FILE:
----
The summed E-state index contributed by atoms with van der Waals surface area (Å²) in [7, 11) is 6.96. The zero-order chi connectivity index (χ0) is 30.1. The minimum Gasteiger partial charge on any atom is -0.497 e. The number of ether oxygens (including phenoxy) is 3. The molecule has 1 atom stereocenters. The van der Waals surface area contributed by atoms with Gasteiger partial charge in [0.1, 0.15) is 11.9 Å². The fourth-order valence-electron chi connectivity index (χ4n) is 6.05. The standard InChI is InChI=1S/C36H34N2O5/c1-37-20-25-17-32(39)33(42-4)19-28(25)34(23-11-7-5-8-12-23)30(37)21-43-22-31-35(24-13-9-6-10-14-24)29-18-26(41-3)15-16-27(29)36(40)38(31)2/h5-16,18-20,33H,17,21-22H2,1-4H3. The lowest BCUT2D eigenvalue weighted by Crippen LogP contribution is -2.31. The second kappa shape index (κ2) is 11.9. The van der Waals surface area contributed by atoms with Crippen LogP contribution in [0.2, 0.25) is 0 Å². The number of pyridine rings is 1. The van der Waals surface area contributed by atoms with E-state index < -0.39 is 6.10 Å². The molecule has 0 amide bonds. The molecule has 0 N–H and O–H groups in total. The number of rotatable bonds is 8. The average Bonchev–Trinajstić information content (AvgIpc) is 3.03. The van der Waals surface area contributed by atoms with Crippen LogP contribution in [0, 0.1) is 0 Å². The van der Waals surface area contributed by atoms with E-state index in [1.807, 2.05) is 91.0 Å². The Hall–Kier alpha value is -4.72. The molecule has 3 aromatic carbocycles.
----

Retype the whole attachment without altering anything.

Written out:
The summed E-state index contributed by atoms with van der Waals surface area (Å²) in [7, 11) is 6.96. The zero-order chi connectivity index (χ0) is 30.1. The minimum Gasteiger partial charge on any atom is -0.497 e. The number of ether oxygens (including phenoxy) is 3. The molecule has 1 atom stereocenters. The van der Waals surface area contributed by atoms with Gasteiger partial charge in [0.1, 0.15) is 11.9 Å². The fourth-order valence-electron chi connectivity index (χ4n) is 6.05. The standard InChI is InChI=1S/C36H34N2O5/c1-37-20-25-17-32(39)33(42-4)19-28(25)34(23-11-7-5-8-12-23)30(37)21-43-22-31-35(24-13-9-6-10-14-24)29-18-26(41-3)15-16-27(29)36(40)38(31)2/h5-16,18-20,33H,17,21-22H2,1-4H3. The lowest BCUT2D eigenvalue weighted by Crippen LogP contribution is -2.31. The second kappa shape index (κ2) is 11.9. The van der Waals surface area contributed by atoms with Crippen LogP contribution in [0.2, 0.25) is 0 Å². The number of pyridine rings is 1. The van der Waals surface area contributed by atoms with E-state index < -0.39 is 6.10 Å². The molecule has 0 amide bonds. The molecule has 0 N–H and O–H groups in total. The number of rotatable bonds is 8. The average Bonchev–Trinajstić information content (AvgIpc) is 3.03. The van der Waals surface area contributed by atoms with Crippen LogP contribution in [0, 0.1) is 0 Å². The van der Waals surface area contributed by atoms with E-state index in [1.807, 2.05) is 91.0 Å². The Hall–Kier alpha value is -4.72. The molecule has 3 aromatic carbocycles.